Double Play Doozie spirea naturally grows as a tidy mound. When the foliage emerges in spring, it’s an eye-catching red-burgundy color for extra color (that’s the “Double Play” part). It’s fabulous used on its own and even better planted as a low hedge or mass planting.

Who: Double Play Doozie spirea is another high-performance new variety from the always innovative Dr. Tom Ranney at North Carolina State University. 

How to grow: Like all spirea, Double Play Doozie is a pretty laid back, forgiving plant. It can take full to part sun, and thrives in any well-drained soil. No pruning is required to maintain its tidy habit, but if you want to prune it, do so after its first flowering in early summer. This is likely to delay the subsequent blooming, though. Deadheading is not required for continuous blooms, but you may find that you prefer the look of the plant if it is given a light trim when the first wave of flowers fade, though this isn’t necessary. As with most reblooming plants, regular fertilizing is beneficial – the extra nutrients will boost blooming. Applying fertilizer once a month from early spring through late July is sufficient. 

If you’d like to add Double Play Doozie spirea – or any of the 320+ Proven Winners ColorChoice Shrubs – to your garden or landscape, you’ll find a list of local retailers here

Gardening Mail Bag - Stacey

If you want to stick strictly to native ferns, the following should be quite tolerant of the shade and well-drained soil: broad beech fern (Phegopteris hexagonoptera), common wood ferns (Dryopteris carthusiana), Christmas fern (Polystichum acrostichoides), and Northern lady fern (Athryium filix-femina). If you’re willing to extend to ferns native to the US, I have found that the Dixie wood fern, Dryopteris x australis, does amazing well in my very dry, sandy soil, contributing the drama of ostrich fern (Matteucia struthiopteris) without the high water needs. You can find a nice list of Michigan native ferns here for more suggestions, though you may find that many of them have water needs greater than your site is able to accommodate.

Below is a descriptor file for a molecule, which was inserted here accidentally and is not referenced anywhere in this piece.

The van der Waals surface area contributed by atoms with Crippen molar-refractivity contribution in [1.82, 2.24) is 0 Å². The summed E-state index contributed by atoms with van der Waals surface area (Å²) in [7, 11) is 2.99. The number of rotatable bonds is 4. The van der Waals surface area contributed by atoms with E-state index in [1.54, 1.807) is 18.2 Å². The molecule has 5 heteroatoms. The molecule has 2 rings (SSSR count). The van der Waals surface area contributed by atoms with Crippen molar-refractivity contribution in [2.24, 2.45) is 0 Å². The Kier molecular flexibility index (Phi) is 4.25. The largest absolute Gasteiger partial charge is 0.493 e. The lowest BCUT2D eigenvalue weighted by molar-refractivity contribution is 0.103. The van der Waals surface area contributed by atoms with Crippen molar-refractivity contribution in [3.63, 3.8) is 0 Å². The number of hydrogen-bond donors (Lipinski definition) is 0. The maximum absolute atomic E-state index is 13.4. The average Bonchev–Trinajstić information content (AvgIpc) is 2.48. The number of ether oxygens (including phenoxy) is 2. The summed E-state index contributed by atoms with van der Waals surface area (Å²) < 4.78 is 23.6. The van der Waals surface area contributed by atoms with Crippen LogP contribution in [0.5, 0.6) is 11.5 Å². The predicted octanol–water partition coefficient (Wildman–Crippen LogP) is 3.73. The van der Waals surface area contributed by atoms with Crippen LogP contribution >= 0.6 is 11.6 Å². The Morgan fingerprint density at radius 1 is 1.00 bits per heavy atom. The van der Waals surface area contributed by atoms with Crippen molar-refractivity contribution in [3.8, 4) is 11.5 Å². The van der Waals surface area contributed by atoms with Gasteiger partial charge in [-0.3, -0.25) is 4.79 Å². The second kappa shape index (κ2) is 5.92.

You can do all the normal things we recommend to mitigate powdery mildew: plant in full sun, make sure the plant has good air circulation by keeping it properly spaced from other plants and structures, and avoid overhead watering. Your peony rings also help a lot by keeping foliage off the ground and allowing air flow to the whole plant. However, even if you do all the best practices, the simple fact of the matter is that peonies just get powdery mildew. To our knowledge, there are no herbaceous peonies out there that are resistant, and I can’t recall any not ending up with at least some powdery by the end of the season. So, don’t blame yourself, and take comfort in the fact that while it may be a bit unsightly, powdery mildew does not harm or set back the plant at all. One last bit of advice: come fall, when the plant is dormant, cut off and discard all of the brown foliage.  

There’s no way around this: cucumber beetles are one of the most destructive and hardest to control pests. Don’t be deceived by their name: as Kelly’s question shows, though they do love preying on cucumber plants and their relatives like squash, they eat a huge variety of vegetables and ornamental plants. And their damage on flowers is particularly unsightly: rough holes, staining, premature fading and death. Short of using chemical controls, there’s unfortunately no silver bullet. But there are a couple of things you can do to perhaps minimize their presence:
– Control weeds. They like to hang out in weedy areas when they aren’t feeding, so if you (or a neighbor) have weedy areas that could be managed, that may help.
– Stop growing cucumbers or members of the cucumber family, like squash. This will attract them, and they may get curious and explore other plants in your yard.